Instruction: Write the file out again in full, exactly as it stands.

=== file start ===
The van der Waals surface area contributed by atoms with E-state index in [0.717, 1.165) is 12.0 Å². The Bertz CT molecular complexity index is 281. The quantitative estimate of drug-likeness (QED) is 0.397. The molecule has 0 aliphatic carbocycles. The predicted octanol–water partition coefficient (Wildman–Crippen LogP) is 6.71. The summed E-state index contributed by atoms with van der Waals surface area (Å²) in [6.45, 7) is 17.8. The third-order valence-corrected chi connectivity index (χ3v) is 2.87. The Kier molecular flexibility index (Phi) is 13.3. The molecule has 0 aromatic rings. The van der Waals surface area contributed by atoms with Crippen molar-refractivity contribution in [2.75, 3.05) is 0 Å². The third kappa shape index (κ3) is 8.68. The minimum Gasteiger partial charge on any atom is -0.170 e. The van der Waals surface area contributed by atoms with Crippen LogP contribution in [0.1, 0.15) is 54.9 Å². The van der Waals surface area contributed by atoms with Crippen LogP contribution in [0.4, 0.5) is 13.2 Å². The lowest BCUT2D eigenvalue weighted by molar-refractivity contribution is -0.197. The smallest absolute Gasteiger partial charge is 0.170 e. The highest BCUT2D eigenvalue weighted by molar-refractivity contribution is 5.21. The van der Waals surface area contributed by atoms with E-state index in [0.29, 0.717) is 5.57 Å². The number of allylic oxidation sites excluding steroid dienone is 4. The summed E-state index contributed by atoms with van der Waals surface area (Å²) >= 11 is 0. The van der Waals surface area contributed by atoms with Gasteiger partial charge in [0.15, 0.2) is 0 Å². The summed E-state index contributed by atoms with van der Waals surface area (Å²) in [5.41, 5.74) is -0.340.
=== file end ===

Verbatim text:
The van der Waals surface area contributed by atoms with E-state index in [0.717, 1.165) is 12.0 Å². The Bertz CT molecular complexity index is 281. The quantitative estimate of drug-likeness (QED) is 0.397. The molecule has 0 aliphatic carbocycles. The predicted octanol–water partition coefficient (Wildman–Crippen LogP) is 6.71. The summed E-state index contributed by atoms with van der Waals surface area (Å²) in [6.45, 7) is 17.8. The third-order valence-corrected chi connectivity index (χ3v) is 2.87. The Kier molecular flexibility index (Phi) is 13.3. The molecule has 0 aromatic rings. The van der Waals surface area contributed by atoms with Crippen molar-refractivity contribution in [2.75, 3.05) is 0 Å². The third kappa shape index (κ3) is 8.68. The minimum Gasteiger partial charge on any atom is -0.170 e. The van der Waals surface area contributed by atoms with Crippen LogP contribution in [0.1, 0.15) is 54.9 Å². The van der Waals surface area contributed by atoms with Crippen LogP contribution in [0.4, 0.5) is 13.2 Å². The lowest BCUT2D eigenvalue weighted by molar-refractivity contribution is -0.197. The smallest absolute Gasteiger partial charge is 0.170 e. The highest BCUT2D eigenvalue weighted by molar-refractivity contribution is 5.21. The van der Waals surface area contributed by atoms with E-state index in [0.29, 0.717) is 5.57 Å². The number of allylic oxidation sites excluding steroid dienone is 4. The summed E-state index contributed by atoms with van der Waals surface area (Å²) >= 11 is 0. The van der Waals surface area contributed by atoms with Gasteiger partial charge in [0.15, 0.2) is 0 Å². The summed E-state index contributed by atoms with van der Waals surface area (Å²) in [5.41, 5.74) is -0.340.